CLASS 1 & 2

• the element’s atomic number. Atomic number is the number of electrons in the element’s atom under neutral condition. • the element’s atomic weight. ...

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CLASS 1 & 2 REVISION ON SEMICONDUCTOR PHYSICS Reference: Electronic Devices by Floyd 1

ELECTRONIC DEVICES • Diodes, transistors and integrated circuits (IC) are typical devices in electronic circuits. • All the mentioned devices are made of semiconductor materials. • To understand how each device operates, basic knowledge on the structure of atoms and the interaction of atomic particles in the semiconductor material is necessary. The p-n junction formed by adjacent p and n semiconductors is the basis to the operation of transistors. 2

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ATOM • Smallest particle of an element. • Each element has its on atomic structure. • Each atom of an element has its own number of electrons and protons that differentiates it from the atom of another element. Ex: hidrogen (H) atom has 1 proton and 1 electron. Helium (He) atom has 2 protons, 2 electrons and 2 neutrons. 4

FIGURE 1-6 Atomic structure: (a) germanium (b) silicon. Electrons moving around the nucleus in orbits. Nucleus contains protons and neutrons.

Robert L. Boylestad and Louis Nashelsky Electronic Devices and Circuit Theory, 8e

5 Copyright ©2002 by Pearson Education, Inc. Upper Saddle River, New Jersey 07458 All rights reserved.

ATOMIC NUMBER AND WEIGHT Elements are arranged in a periodic table in accordance to: • the element’s atomic number. Atomic number is the number of electrons in the element’s atom under neutral condition. • the element’s atomic weight. Atomic weight is the number of protons and neutrons in the atom’s nucleus. Ex: H He

-

Atomic no. is 1. Atomic weight is 1. Atomic no. is 2. Atomic weight is 4.

Under normal/neutral condition, an element has equal number of electrons and protons. Hence, the positive charges will neutralize the negative charges, resulting in a net charge of 0. 6

ELECTRON ORBITS AND ENERGY LEVELS • An atom consists of a nucleus surrounded by 1 or more electrons moving in orbits. An atom has a specific number of orbits. Orbits represent energy level. • In atomic and semiconductor theory, the energy unit is electron volt, eV. • eV = total energy gained or lost when an electron moves following or against 1 V of potential. • 1 eV = 1.6 x 10-19 Joule 7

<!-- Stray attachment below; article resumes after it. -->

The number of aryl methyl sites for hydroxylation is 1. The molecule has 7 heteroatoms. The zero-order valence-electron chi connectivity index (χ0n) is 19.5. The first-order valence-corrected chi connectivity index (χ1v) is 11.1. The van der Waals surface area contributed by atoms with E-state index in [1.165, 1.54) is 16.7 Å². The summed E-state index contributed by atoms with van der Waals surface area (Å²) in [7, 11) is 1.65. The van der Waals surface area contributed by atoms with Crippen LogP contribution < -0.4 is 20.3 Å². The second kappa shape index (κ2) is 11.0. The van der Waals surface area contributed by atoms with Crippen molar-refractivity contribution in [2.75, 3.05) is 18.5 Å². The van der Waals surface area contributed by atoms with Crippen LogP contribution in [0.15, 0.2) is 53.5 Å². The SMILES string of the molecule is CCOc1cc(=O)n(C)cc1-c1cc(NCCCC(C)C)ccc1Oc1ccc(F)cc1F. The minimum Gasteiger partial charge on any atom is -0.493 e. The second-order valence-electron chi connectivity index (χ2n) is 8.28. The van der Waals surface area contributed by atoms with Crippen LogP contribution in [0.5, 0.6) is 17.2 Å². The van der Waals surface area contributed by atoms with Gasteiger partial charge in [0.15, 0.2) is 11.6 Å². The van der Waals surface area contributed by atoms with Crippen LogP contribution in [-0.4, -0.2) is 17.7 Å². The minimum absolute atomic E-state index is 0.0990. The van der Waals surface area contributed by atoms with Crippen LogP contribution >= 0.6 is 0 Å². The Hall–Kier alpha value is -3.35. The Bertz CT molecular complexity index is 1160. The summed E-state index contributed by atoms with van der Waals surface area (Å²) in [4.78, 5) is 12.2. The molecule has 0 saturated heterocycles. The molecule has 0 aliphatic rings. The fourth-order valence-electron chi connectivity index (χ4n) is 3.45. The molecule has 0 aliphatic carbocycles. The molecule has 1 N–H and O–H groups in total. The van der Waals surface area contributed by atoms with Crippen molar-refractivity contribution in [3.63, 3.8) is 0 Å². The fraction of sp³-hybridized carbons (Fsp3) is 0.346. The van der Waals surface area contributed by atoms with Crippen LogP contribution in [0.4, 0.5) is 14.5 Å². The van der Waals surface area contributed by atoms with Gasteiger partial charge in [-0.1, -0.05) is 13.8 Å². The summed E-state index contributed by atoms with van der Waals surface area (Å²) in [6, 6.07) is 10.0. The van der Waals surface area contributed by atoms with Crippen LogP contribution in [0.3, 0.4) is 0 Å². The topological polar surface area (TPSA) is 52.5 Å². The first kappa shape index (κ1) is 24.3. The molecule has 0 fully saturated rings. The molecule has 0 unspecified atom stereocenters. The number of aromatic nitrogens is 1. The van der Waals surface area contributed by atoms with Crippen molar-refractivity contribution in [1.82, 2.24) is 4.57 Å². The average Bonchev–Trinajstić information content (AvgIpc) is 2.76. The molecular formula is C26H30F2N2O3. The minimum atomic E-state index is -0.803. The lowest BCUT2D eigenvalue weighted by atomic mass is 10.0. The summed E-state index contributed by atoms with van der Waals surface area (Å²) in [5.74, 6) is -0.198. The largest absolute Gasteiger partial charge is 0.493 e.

• Only discrete electron energy is allowed. An electron does not have an energy between 1 eV and 2 eV, but has a definite value such as 1.5 eV. • A group of energy levels or orbits are combined to form an electron shell. The difference between energy levels in a shell is smaller than the energy difference between shells. The number of electrons existing in a shell determines the chemical properties of the atom. 8

e e e e e

e

e

e

e

Nucleus K-shell

e

L-shell

M-shell

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• The electron shells in an atom are labeled as K, L, M, N, ……., Z. The K shell is closest to the nucleus. • An atom is more complex if it has more electron orbits. Ex: A silicon (Si) atom is more complex than a lithium (Li) atom as it has 3 shells and 14 electrons as compared to 2 shells and 3 electrons property of the Li atom. 10

• Electron in an orbit far from the nucleus is less influenced by the electrostatic force of the proton in the nucleus as compared to the electron in an orbit nearer to the nucleus. • The further the orbit from the nucleus, the higher the energy level possessed by the electron in this orbit. Hence, this electron can easily escape from its orbit. • Electron in an orbit closer to the nucleus (ex: electrons in the K shell) has less energy and is bonded more to the nucleus by the electrostatic force. It is very difficult for this electron to escape from its orbit.

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Ref: Fig 1.3 Floyd. Shell 1 is the K-shell, Shell 2 is the Lshell.

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SILICON AND GERMANIUM ATOMS • 2 semiconductor materials used to fabricate most diodes and transistors are germanium (Ge) and silicon (Si). • Similarity - each Ge and Si has 4 electrons in its outermost shell. • Difference – Si has 14 protons but Ge has 32. • Si is more popular as the devices that are made of Si have better performance at higher temperature. 13

VALENCE ELECTRON • The chemical properties of an atom are determined by the performance of the electrons in the outermost shell. These electrons have the highest energy and are involved in chemical reactions and bonding. Electrons in the outermost shell are called valence electrons. • Atom with 1 electron in its outermost shell, such as the H atom, is said to be of valency 1. In general, an atom with n number of valence electrons is known as valency n atom. Ex: Li and Si are valency 1 and 4 atoms, respectively. 14

• Valence electrons of Ge are in the 4th shell. Valence electrons of Si are in the 3rd shell. Hence, Ge valence electrons are of higher energy and require smaller amount of additional energy to escape from the atom. This property makes Ge more unstable at high temperatures.

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ATOM EXCITATION

• •

The energy of an electron that moves in an orbit is constituted of the kinetic energy due to the movement potential energy due to the electrostatic attraction by the nucleus When an external energy is given to the electron, both energies will be increased. 16

• When the electron receives the additional energy, it moves to a higher energy level in the orbit and consequently, further away from the nucleus. The electron is said to be excited. • The electron that loses energy will fall to a lower energy level into an orbit which is nearer to the nucleus. 17